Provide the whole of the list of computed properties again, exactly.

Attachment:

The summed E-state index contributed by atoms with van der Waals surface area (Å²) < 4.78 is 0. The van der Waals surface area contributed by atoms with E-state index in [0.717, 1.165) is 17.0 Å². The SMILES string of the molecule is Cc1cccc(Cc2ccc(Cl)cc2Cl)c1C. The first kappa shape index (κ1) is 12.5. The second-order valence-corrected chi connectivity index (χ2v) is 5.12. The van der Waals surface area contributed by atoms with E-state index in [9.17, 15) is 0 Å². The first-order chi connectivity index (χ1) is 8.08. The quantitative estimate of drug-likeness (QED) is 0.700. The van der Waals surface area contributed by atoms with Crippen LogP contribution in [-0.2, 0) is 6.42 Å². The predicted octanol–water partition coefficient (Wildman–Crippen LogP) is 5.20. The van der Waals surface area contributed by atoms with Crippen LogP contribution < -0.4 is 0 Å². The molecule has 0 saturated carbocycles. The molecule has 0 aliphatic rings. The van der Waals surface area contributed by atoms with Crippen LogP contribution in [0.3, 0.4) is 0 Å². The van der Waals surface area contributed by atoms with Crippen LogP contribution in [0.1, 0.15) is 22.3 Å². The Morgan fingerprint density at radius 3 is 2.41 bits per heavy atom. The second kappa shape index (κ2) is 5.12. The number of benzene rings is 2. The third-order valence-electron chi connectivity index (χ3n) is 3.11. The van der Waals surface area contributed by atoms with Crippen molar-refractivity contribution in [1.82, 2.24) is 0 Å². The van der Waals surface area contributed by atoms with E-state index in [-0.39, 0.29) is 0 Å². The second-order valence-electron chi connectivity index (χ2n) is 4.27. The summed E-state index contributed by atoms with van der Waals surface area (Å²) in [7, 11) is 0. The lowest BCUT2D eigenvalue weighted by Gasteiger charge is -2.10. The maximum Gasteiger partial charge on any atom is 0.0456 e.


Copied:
The summed E-state index contributed by atoms with van der Waals surface area (Å²) < 4.78 is 0. The van der Waals surface area contributed by atoms with E-state index in [0.717, 1.165) is 17.0 Å². The SMILES string of the molecule is Cc1cccc(Cc2ccc(Cl)cc2Cl)c1C. The first kappa shape index (κ1) is 12.5. The second-order valence-corrected chi connectivity index (χ2v) is 5.12. The van der Waals surface area contributed by atoms with E-state index in [9.17, 15) is 0 Å². The first-order chi connectivity index (χ1) is 8.08. The quantitative estimate of drug-likeness (QED) is 0.700. The van der Waals surface area contributed by atoms with Crippen LogP contribution in [-0.2, 0) is 6.42 Å². The predicted octanol–water partition coefficient (Wildman–Crippen LogP) is 5.20. The van der Waals surface area contributed by atoms with Crippen LogP contribution < -0.4 is 0 Å². The molecule has 0 saturated carbocycles. The molecule has 0 aliphatic rings. The van der Waals surface area contributed by atoms with Crippen LogP contribution in [0.3, 0.4) is 0 Å². The van der Waals surface area contributed by atoms with Crippen LogP contribution in [0.1, 0.15) is 22.3 Å². The Morgan fingerprint density at radius 3 is 2.41 bits per heavy atom. The second kappa shape index (κ2) is 5.12. The number of benzene rings is 2. The third-order valence-electron chi connectivity index (χ3n) is 3.11. The van der Waals surface area contributed by atoms with Crippen molar-refractivity contribution in [1.82, 2.24) is 0 Å². The van der Waals surface area contributed by atoms with E-state index in [-0.39, 0.29) is 0 Å². The second-order valence-electron chi connectivity index (χ2n) is 4.27. The summed E-state index contributed by atoms with van der Waals surface area (Å²) in [7, 11) is 0. The lowest BCUT2D eigenvalue weighted by Gasteiger charge is -2.10. The maximum Gasteiger partial charge on any atom is 0.0456 e.